Finally we have two similar but distinct ideas favoured by Plato and Aristotle. Plato though that virtue was something that was taught. That if you instructed people on how to live virtious lives then, knowing the right course of action, they would undertake it. Virtue was primarily taught by instruction, in school.
Aristotle disagreed with Plato. Although he agreed that Virtue needed to be taught he th9ought that was insufficent and that virtue also needed to be built up by habit. That learning the right choice was not enough, it also need to be practied and become ingrained as the right way to act.
I think Aristotle had it right, that man is capable of being virtious, that it is in line with his nature, but that there is a competing nature that seeks to pull us in the other direction as well. This idea is summed up in the Judeo-Christian story of the fall of man, that we once were virtious as Rosseua thought but that we fell and now have a competing nature that is of the sort Mcheialvellui and Hobbes recognized. How typical of the ancients to find the mid point between the two.
So where does all this leave us with the Doctor? Although the Doctor never quite manages to wipe out the Daleks entirely, he has had opportunity to do what he believed would wipe them out. The question is, should the virtious man do it? In the 4th Doctor story, Genesis of the Daleks, the Doctor is sent by the TIme Lords of Gallifrey to wipe out the Daleks at the time of their creation because the TIme Lords have seen a point in the future where the Daleks have conquered the entire universe. The 9th Doctor confronts what he believes to be the last survivign Dalek of the TIme War and the 10th Doctor faces a simiiar situation in the Cruicible when he can again wipe out the Daleks and rid the universe of them forever.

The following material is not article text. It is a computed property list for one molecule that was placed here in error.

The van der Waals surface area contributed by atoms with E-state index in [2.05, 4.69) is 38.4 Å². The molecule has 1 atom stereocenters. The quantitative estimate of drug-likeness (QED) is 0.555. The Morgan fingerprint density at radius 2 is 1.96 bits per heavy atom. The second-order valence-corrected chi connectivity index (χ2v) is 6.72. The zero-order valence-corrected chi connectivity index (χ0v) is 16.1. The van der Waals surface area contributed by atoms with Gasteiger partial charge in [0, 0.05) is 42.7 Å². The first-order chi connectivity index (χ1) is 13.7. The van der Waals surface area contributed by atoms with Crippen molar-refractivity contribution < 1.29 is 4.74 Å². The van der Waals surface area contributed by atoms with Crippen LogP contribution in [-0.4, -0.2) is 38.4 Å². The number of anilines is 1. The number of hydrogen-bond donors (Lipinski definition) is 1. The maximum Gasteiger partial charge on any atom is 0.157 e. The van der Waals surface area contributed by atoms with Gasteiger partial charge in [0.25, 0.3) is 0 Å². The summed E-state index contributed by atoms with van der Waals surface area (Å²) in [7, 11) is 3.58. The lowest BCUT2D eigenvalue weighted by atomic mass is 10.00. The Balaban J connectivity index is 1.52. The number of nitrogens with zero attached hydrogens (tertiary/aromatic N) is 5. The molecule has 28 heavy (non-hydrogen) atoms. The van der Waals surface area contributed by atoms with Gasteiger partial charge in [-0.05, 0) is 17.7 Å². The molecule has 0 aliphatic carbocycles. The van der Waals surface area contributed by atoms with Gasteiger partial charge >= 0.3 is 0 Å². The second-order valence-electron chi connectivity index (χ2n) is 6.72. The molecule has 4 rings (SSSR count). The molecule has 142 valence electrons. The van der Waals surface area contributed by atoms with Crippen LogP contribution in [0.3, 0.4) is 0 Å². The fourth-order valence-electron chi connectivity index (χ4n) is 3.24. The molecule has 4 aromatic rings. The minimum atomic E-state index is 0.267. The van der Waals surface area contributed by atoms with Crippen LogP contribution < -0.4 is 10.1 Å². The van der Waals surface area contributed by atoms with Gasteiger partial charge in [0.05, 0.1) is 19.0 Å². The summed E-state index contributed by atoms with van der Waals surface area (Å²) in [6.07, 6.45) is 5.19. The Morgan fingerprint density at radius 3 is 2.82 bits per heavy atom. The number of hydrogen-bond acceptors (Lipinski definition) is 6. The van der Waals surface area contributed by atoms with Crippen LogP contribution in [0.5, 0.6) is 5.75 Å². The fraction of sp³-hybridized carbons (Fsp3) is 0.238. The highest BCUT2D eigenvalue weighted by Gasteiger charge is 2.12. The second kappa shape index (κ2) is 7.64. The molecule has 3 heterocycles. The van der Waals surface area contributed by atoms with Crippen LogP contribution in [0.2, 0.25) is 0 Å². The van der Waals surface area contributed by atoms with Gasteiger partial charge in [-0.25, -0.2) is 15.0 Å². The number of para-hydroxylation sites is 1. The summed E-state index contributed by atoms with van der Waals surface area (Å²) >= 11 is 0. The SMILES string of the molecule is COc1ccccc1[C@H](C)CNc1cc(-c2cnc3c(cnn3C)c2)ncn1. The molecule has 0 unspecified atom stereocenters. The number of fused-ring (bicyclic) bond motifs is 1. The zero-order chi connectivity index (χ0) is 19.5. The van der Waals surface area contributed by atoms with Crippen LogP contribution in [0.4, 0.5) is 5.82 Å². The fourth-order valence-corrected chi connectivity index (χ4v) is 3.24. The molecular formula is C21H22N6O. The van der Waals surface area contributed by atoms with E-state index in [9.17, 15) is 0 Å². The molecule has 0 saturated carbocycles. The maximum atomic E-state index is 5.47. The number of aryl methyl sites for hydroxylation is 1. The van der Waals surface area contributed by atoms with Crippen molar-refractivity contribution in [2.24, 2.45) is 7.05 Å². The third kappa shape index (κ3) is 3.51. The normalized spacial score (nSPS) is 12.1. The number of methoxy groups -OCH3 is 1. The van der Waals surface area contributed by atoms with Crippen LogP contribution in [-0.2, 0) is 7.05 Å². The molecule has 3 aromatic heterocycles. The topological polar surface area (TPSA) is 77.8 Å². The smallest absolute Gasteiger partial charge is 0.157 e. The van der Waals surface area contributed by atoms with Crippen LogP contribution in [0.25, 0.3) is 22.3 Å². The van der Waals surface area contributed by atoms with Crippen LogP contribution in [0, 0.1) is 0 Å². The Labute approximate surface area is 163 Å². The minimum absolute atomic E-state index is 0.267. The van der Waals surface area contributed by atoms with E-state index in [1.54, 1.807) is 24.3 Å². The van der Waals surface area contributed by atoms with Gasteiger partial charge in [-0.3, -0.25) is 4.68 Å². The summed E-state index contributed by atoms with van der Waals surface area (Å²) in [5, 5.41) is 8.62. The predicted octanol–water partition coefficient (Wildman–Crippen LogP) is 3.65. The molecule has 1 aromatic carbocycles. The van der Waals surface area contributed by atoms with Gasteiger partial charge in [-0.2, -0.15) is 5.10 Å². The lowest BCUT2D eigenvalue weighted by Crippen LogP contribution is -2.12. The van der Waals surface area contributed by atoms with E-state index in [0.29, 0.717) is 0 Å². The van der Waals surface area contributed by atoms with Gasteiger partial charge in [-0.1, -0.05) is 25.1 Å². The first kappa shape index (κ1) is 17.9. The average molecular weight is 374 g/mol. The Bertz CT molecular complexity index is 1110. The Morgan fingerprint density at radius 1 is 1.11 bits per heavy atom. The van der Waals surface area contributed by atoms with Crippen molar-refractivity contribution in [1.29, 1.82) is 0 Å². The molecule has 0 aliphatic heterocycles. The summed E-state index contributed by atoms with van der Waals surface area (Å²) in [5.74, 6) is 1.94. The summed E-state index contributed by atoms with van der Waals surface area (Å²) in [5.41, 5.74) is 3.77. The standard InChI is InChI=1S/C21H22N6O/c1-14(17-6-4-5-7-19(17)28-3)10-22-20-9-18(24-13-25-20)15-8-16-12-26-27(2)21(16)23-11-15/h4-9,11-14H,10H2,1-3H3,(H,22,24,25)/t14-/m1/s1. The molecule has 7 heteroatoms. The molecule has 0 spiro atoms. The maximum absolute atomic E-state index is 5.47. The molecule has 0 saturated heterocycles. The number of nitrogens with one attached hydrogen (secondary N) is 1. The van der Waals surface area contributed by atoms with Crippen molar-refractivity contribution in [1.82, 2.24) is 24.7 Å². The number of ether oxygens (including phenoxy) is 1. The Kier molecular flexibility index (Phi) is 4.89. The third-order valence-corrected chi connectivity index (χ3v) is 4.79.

Should the Doctor do it? Should he take the opporunity to rid the universe of the Daleks forever? The question is complicated by his knowledge that as one of his incarnations observes, the existence of the Daleks will make for many bad things, many tragedies, but it will also allow for great good and cooperation as species are united in the struggle against the Daleks. The choice is not a simple one. BUt then again, it is probably for the best that we struggle with the idea of commiting genocide.
So what would be the virtious choice for the Doctor to make? One time when the Doctor is confronted with the choice, Davros, the seemingly indestrubible crippeld creator of the Daleks challenges the Doctor when he is trying to work out what the best course of action is. Davros tells the Doctor that to flip a switch and destroy the Daleks, to commit the genocide, would mean the Doctor is no better than the Daleks and their genocidal ambition to be the superior lifeform in the universe. In a disturbing comment on human nature, the decision is removed from the Doctor, when the half human regenerated hand of the Doctor, a hybrid timelord human that looks like the doctor but with only one heart, flips the switch and destroys the Daleks without hesistion.
So how should the Doctor decide? How would you decide? Would the virtious man choose to annihliate the Daleks given opportunity? You can find more information on the different ideas contained in this episode in the show notes on sciphishow.com and if you have never seen Doctor Who you can find links to purchase it from Amazon in the show notes. I can be reached with comments via firstname.lastname@example.org, you can leave comment in the show notes at sciphishow.com and you can also leave comments on our Facebook page Facebook.com/sciphishow, you can also follow the show via thesciphishow on twitter. If there is a topic you would like me to look into please don”t hesitateeee to ask. And don't forget, it's Phi with a P H.